In a surprise Monday move the U.S. Supreme Court announced it will punt the latest challenge brought by religiously affiliated nonprofit groups to the Affordable Care Act’s birth-control mandate, by sending the case back to lower courts.
The challenge, known as Zubik v. Burwell, was a consolidation of cases brought by religious nonprofits, including the Little Sisters of the Poor, a Catholic charity of nuns, who on religious grounds objected having to pay for — or indirectly allow, such as the case for the nuns may be — birth control and other reproductive coverage in their health plans.
According to the unanimous ruling, the justices wrote they were not deciding the case on the merits but instead sent the case back down to the lower courts for opposing parties to work out a compromise as both the government and the petitioners confirmed in supplemental briefings that doing so is “feasible.”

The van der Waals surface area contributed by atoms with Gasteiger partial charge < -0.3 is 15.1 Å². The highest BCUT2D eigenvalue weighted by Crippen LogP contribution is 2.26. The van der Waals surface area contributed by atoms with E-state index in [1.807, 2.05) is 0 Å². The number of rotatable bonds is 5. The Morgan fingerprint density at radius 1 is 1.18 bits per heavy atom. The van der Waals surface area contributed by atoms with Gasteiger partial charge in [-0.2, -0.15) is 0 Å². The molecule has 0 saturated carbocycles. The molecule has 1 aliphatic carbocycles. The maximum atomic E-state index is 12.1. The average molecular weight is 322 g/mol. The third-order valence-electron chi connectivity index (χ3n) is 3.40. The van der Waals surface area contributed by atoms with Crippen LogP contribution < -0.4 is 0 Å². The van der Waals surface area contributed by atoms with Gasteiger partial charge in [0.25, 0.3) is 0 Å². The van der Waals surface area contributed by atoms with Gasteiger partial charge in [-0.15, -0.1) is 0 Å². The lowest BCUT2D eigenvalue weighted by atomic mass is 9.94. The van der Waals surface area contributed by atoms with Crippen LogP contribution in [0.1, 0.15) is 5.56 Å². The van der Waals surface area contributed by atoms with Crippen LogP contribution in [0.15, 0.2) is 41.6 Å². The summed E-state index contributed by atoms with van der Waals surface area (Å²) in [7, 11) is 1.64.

“The Court expresses no view on the merits of the cases,” the decision said. “In particular, the Court does not decide whether petitioners’ religious exercise has been substantially burdened, whether the Government has a compelling interest, or whether the current regulations are the least restrictive means of serving that interest.”
For now, the decision punts a high-profile dispute over the so-called ‘contraceptive mandate’ at the height of a tumultuous election year as the court is dealing with a vacancy following the death of Justice Antonin Scalia.
This was the fourth time SCOTUS has heard a challenge to President Barack Obama‘s signature legislation, and the second case challenging the contraception mandate. In 2014, the Court ruled 5-4 in favor of for-profit companies like Hobby Lobby that objected to providing certain contraceptives to their employees.